R. Jenson expands our categories to breaking point in his treatment of “He was made man” by attempting a form of “revisionary metaphysics.” How can Jesus' pre-existence be considered “incarnate,” a logical necessity if we do not wish to posit two separate identities for him? Jenson's answer has to do with the nature of the place he came from: heaven. Heaven is part of creation, yet not as another piece of space but as the future mode of the final kingdom. Jesus comes to us from this created eschatological future in the power of the Spirit, who is the agent and power of that future. The incarnation occurs in this agency, “in the absolute possibility that is the final reality of historical being” (82), so that the future comes from where Jesus is. “There is only one advent of the messiah.”

D. Yeago outlines the implications of the clause Crucified also for us under Pontius Pilate. In short, the effect of the cross is to transform reality, as “divine love acts in a human way and human acts have divine force” (91). This global redemption took place as an episode in Israel's history in that Jesus accomplished the righteousness which was Israel's vocation: The cross was the “final test and unsurpassable realization of Jesus' distinctive way of being human” (97). The outcome is public: a renewed community with a divine calling and commandments. The “relational space” marred by sin is cleared by the cross, so that genuine communion with God is possible, as it takes place in Jesus alone, the new humanity and our hope.

C. Braaten reminds us the importance of physical Resurrection, which confirms Jesus' claims and continues his cause in history. Braaten outlines the various takes on the issue by key theologians (Pannenburg, Barth, Bultmann etc.) and concludes that it was an objective event, constituting a new mode of being in continuity with the old, applied by the Holy Spirit in preaching and the sacraments. The effect of such faith is motivation for mission, as the “resurrection is God's unique way of reclaiming the whole world for himself” (118).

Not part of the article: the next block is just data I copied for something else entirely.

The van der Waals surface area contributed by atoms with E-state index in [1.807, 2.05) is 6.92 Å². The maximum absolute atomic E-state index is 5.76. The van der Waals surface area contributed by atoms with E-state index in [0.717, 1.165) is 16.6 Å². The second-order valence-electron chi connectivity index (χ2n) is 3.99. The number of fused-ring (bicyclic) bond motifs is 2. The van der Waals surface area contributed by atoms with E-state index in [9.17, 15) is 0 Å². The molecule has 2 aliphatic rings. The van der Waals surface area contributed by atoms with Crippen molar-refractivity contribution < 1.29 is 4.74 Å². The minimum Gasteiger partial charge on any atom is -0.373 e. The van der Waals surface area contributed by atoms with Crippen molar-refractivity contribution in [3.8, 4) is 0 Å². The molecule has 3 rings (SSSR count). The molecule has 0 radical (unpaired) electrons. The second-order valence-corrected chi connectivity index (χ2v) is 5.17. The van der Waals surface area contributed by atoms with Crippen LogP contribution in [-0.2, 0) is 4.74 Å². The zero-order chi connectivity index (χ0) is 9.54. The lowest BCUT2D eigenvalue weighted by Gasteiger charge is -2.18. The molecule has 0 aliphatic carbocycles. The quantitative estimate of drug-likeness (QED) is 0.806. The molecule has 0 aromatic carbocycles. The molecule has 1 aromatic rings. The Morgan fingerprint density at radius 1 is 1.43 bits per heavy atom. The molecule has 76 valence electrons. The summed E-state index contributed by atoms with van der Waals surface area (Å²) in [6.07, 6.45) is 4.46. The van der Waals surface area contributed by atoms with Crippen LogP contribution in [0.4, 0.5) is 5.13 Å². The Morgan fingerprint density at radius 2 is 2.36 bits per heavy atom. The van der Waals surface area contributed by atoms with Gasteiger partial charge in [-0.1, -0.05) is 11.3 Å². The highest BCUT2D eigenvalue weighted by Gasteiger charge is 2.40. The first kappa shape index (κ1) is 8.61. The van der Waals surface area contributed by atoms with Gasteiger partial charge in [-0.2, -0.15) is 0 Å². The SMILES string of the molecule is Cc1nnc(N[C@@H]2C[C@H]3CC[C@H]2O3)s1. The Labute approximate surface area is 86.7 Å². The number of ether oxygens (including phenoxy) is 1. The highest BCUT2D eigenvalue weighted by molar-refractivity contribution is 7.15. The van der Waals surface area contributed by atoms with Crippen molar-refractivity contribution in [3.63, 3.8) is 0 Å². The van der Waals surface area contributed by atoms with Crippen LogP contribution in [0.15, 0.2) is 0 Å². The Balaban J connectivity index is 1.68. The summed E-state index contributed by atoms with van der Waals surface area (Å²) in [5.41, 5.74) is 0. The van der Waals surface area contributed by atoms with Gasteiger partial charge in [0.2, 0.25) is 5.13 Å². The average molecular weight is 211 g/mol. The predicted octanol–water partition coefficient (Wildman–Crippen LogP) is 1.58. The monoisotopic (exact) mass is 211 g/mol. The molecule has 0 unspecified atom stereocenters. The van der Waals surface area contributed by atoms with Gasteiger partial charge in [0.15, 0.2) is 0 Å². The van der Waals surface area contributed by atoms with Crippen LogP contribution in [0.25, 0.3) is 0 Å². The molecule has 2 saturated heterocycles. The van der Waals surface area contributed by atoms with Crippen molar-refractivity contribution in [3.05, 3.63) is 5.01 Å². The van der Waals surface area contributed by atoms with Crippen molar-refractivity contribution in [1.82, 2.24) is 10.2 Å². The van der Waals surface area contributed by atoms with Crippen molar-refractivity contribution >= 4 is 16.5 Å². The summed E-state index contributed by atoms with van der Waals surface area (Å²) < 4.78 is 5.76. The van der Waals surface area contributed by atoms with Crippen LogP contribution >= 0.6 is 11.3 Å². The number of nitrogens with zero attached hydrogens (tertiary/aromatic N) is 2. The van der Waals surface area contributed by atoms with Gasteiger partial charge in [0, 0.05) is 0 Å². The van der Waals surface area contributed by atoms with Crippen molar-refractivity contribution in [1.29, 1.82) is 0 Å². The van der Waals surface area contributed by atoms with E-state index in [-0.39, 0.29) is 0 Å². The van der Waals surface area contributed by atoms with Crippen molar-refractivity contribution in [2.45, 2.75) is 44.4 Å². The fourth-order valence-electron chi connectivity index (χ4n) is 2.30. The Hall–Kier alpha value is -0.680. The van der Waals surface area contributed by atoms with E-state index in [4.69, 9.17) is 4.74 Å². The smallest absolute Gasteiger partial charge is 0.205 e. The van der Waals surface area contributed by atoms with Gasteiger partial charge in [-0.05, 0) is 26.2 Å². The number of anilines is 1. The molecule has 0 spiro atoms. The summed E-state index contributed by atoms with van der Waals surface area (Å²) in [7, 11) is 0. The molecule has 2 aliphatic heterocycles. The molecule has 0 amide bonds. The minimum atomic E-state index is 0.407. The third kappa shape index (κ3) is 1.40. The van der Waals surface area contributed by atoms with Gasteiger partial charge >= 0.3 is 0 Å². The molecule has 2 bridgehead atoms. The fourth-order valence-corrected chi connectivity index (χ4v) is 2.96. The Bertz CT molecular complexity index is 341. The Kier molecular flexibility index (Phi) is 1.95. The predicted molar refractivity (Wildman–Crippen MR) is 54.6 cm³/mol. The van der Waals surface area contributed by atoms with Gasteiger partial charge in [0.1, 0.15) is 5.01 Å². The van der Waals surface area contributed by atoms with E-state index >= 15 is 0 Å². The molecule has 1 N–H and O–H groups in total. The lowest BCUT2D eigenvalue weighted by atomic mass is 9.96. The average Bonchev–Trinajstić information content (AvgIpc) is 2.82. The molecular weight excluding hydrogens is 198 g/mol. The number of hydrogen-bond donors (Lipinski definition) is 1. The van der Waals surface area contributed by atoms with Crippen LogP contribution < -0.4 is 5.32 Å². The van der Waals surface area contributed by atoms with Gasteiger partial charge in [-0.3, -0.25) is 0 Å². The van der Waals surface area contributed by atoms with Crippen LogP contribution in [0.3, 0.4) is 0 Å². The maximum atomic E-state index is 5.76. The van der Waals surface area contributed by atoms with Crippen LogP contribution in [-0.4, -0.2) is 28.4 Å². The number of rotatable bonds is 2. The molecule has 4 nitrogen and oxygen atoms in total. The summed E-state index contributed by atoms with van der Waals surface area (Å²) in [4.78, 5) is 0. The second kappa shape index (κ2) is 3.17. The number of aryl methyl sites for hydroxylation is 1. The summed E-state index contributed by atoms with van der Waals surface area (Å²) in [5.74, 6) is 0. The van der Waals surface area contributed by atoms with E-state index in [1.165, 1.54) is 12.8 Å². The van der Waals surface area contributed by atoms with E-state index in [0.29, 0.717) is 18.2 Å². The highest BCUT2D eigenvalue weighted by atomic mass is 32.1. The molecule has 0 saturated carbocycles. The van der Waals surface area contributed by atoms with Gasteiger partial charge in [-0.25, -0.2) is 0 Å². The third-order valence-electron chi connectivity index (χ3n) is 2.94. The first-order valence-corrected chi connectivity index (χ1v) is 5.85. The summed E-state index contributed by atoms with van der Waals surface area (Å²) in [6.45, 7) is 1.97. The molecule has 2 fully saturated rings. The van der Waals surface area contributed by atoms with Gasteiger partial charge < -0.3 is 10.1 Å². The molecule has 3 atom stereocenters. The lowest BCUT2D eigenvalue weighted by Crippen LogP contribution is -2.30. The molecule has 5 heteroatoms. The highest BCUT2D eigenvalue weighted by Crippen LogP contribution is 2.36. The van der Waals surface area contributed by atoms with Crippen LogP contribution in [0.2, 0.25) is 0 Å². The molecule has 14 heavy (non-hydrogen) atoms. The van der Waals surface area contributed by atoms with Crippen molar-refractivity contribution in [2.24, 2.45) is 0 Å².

D. Farrow confesses the significance of Christ's coming, which cannot be understood apart from Christ's ascension and heavenly session. Melchizedek provides the paradigm for understanding, as it combines the political dimension—Christ is the final authority as he currently rules through his church—and the priestly (Aaronic)--Christ's ascension to heaven completes the atonement, from where he now receives our sacramental thanksgiving. His return will be a public display in which he comes as judge. This return (parousia) will be the end of history as we know it, nevertheless it will break into our history. It will be an act of new creation, a fundamental act of reordering that impinges on creaturely reality.

T. Smail offers an overview of the Holy Spirit. His being is constituted by the Trinity, as he “furthers the purposes of the Father as revealed in the gospel of the incarnate Son” (151). In this movement he is a person, taking on a different role to Jesus as enabler of subjective response to Jesus and communicator of eschatological life. His relation to Father and Son has been a cause of division between East and West. After reviewing the pros and cons of each proposal, Smail offers his own suggestion: “from the Father there originate two converging movements of divine self-giving. On the one hand, the Son comes from the Father through the Spirit; on the other, the Spirit comes from the Father through the Son” (165).

K. Green-McCreight works out the implications of He spoke through the Prophets. Amongst other things, it testifies to the unity of Scripture as a whole. The Patristic term skopus signifies goal and boundary of Scripture, understood to be and objective reality, not entirely identifiable with the text but related to it and borne by it. Divine meaning, then, is not identifiable with pure lexical meaning, so that a rule of faith is necessary as part of our hermeneutic. By hearing the parts in relation to the whole, Scripture interprets itself. The rule also functions as a guide for evaluating different interpretations: they must account for the unity of the God of Israel and the new covenant.